22.3.5.2 Publicity and confidentiality

Publicity surrounding matters under investigation is usually unwelcome and can have a detrimental impact on the process (if not the outcome) and create reputational risk for clients. It can also prompt potential claimants to explore litigation based on or related to the matters under investigation.

Clients must develop an effective strategy for managing the sharing of salient information with relevant stakeholders, while bearing in mind any reporting or disclosure requirements (e.g., by listed companies to publicly disclose information regarding investigations that may be considered price-sensitive). Where possible, the number of people privy to sensitive information regarding the process and outcome of the investigation should be limited to a need-to-know basis to reduce the risk of leaks.

22.4 Conclusion

Parallel proceedings can give rise to a whole host of complex issues that need to be carefully considered throughout each stage of a matter. It is essential that individuals within the corporate that are managing the investigation and any related civil ligation coordinate closely to consider how the legal, regulatory and procedural issues within each set of proceedings impact the other. The solution for resolving any tensions is rarely clear-cut. Developing a coherent strategy to manage any challenges is likely to entail a delicate balancing exercise of the client’s objectives and priorities.


Footnotes

[1] Rob Fell is a partner, Michele Cheng is a senior counsel and Hannah Walker is a knowledge counsel at Travers Smith LLP. The authors are grateful to their colleagues Lucy Chaize, Isabella Crossfield, Zoe Dearmer, Tim Knight, Eleanor McCann and Andrew Pullar for their contributions to this chapter.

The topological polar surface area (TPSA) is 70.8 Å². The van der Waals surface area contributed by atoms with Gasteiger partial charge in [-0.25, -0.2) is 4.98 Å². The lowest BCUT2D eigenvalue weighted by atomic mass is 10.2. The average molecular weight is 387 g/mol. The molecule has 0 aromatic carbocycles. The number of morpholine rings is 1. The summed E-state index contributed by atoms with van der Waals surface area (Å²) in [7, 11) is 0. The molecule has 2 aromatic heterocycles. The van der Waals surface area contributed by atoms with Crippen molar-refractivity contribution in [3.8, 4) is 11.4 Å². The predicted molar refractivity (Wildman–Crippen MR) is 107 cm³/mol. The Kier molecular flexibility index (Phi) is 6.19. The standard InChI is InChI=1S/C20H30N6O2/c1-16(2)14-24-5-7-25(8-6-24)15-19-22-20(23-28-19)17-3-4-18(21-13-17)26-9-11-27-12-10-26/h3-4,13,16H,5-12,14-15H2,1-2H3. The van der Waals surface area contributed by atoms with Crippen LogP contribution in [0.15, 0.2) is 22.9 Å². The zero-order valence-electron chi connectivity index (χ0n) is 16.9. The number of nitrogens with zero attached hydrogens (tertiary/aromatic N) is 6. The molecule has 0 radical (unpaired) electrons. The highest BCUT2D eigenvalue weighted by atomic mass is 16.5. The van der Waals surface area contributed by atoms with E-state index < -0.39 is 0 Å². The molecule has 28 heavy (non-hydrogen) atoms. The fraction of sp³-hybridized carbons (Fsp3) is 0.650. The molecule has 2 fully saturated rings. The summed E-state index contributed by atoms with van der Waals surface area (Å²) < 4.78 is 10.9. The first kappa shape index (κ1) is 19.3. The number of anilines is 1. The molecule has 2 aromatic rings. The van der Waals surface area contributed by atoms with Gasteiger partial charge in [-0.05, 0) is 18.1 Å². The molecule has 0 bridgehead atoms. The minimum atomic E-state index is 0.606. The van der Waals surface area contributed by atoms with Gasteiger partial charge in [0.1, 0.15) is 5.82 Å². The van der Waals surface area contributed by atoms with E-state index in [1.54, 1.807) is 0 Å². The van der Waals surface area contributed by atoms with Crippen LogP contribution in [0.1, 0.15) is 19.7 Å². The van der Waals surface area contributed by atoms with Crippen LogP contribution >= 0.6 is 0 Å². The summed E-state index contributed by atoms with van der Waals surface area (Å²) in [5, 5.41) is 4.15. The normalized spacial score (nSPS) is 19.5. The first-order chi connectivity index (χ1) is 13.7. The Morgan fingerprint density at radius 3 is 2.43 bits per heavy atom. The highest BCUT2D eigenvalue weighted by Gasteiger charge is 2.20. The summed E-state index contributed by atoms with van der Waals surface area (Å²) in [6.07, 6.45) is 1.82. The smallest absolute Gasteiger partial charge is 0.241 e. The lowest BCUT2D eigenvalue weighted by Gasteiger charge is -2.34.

[2] There are, however, now questions as to whether the growth of collective proceedings will be curbed in light of the Supreme Court’s decision regarding the enforceability of litigation funding agreements in R (on the application of PACCAR Inc & Ors v. Competition Appeal Tribunal & Ors [2023] UKSC 28.

[3] There are various procedural mechanisms for bringing collective claims in England and Wales, including (1) the naming of large numbers of claimants in a single Part 7 claim form, (2) the collective proceedings order regime established by the Consumer Rights Act 2015 (applicable only to competition law claims), (3) representative actions under Civil Procedure Rule (CPR) 19.8 and (4) group litigation orders under CPR 19.22.

[4] For example, claims under the Financial Services and Markets Act 2000 (FSMA) were brought by groups of Tesco’s shareholders after Tesco accepted responsibility for false accounting practices in a deferred prosecution agreement with the Serious Fraud Office (SFO) in April 2017 and was subject to a Financial Conduct Authority (FCA) final notice in relation to the same conduct in March 2017. See SFO, press release, ‘Deferred Prosecution Agreement between the SFO and Tesco published’ (23 Jan. 2019), www.sfo.gov.uk/2019/01/23/deferred-prosecution-agreement-between-the-sfo-and-tesco-published; FCA Final Notice to Tesco plc and Tesco Stores Limited (28 Mar. 2017).

[5] Section 90 of the FSMA applies to prospectuses and listing particulars. Schedule 10A of the FSMA applies to all publications made by an issuer via ‘recognised means’ and is also available where there is a dishonest delay in publishing information.

[6] [2022] EWHC 1178 (Ch).

[7] FSMA, ss.138(D)(3) and (5).

[8] Financial Services and Markets Act 2000 (Rights of Action) Regulations 2001, Regulation 3.

[9] FSMA, ss.138D(1) and (2).

[10] The Upper Tribunal has, however, restricted the FCA’s statutory power to impose a redress requirement on a single firm in BlueCrest Capital Management v. FCA [2023] UKUT 00140 (TCC) such that the power is only available where the breach relied on has caused actionable loss to persons affected by it.

[11] Competition follow-on claims may be brought in the United Kingdom pursuant to decisions of the Competition and Markets Authority (CMA), or the European Commission (the Commission) where the Commission initiated its investigation or published its decision before 31 December 2020 (i.e., the end of the Brexit transition period).

[12] Case AT.39824, 19 July 2016.

[13] In Walter Hugh Merricks CBE v. Mastercard Incorporated and others [2021] CAT 28.

[14] For example, the 2019 Information Commissioner’s Office investigation into a data breach of British Airways’ security systems led to British Airways receiving a £20 million fine and collective proceedings being issued by a group of affected customers (which were subsequently settled).

[15] Lloyd v. Google LLC [2021] UKSC 50.

[16] In CPR 19.8 (then CPR 19.6).